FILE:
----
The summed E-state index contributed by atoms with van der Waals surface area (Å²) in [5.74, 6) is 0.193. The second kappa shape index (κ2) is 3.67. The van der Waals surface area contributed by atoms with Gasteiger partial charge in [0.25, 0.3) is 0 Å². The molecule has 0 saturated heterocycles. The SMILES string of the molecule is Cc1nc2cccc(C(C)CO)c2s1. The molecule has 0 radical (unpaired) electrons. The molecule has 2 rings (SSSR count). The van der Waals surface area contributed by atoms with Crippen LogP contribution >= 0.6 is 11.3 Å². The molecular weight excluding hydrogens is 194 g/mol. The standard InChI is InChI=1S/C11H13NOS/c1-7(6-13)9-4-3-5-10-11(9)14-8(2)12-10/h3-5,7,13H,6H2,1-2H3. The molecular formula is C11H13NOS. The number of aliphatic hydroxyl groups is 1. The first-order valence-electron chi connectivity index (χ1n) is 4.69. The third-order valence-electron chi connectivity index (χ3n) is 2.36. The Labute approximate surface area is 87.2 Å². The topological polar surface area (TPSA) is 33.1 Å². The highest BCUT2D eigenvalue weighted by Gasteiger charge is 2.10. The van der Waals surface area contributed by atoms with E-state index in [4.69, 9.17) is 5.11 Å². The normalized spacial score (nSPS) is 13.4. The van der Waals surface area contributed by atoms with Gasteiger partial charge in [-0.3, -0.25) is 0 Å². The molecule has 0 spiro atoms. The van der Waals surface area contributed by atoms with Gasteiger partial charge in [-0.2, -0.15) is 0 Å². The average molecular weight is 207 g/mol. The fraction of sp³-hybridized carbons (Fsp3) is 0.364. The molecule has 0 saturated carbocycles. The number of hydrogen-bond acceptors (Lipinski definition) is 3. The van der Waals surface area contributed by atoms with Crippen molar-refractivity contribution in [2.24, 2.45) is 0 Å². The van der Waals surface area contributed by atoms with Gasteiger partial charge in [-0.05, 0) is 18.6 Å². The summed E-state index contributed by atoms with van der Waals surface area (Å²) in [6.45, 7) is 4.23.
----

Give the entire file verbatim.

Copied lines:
The summed E-state index contributed by atoms with van der Waals surface area (Å²) in [5.74, 6) is 0.193. The second kappa shape index (κ2) is 3.67. The van der Waals surface area contributed by atoms with Gasteiger partial charge in [0.25, 0.3) is 0 Å². The molecule has 0 saturated heterocycles. The SMILES string of the molecule is Cc1nc2cccc(C(C)CO)c2s1. The molecule has 0 radical (unpaired) electrons. The molecule has 2 rings (SSSR count). The van der Waals surface area contributed by atoms with Crippen LogP contribution >= 0.6 is 11.3 Å². The molecular weight excluding hydrogens is 194 g/mol. The standard InChI is InChI=1S/C11H13NOS/c1-7(6-13)9-4-3-5-10-11(9)14-8(2)12-10/h3-5,7,13H,6H2,1-2H3. The molecular formula is C11H13NOS. The number of aliphatic hydroxyl groups is 1. The first-order valence-electron chi connectivity index (χ1n) is 4.69. The third-order valence-electron chi connectivity index (χ3n) is 2.36. The Labute approximate surface area is 87.2 Å². The topological polar surface area (TPSA) is 33.1 Å². The highest BCUT2D eigenvalue weighted by Gasteiger charge is 2.10. The van der Waals surface area contributed by atoms with E-state index in [4.69, 9.17) is 5.11 Å². The normalized spacial score (nSPS) is 13.4. The van der Waals surface area contributed by atoms with Gasteiger partial charge in [-0.3, -0.25) is 0 Å². The molecule has 0 spiro atoms. The van der Waals surface area contributed by atoms with Gasteiger partial charge in [-0.2, -0.15) is 0 Å². The average molecular weight is 207 g/mol. The fraction of sp³-hybridized carbons (Fsp3) is 0.364. The molecule has 0 saturated carbocycles. The number of hydrogen-bond acceptors (Lipinski definition) is 3. The van der Waals surface area contributed by atoms with Crippen molar-refractivity contribution in [2.24, 2.45) is 0 Å². The van der Waals surface area contributed by atoms with Gasteiger partial charge in [-0.05, 0) is 18.6 Å². The summed E-state index contributed by atoms with van der Waals surface area (Å²) in [6.45, 7) is 4.23.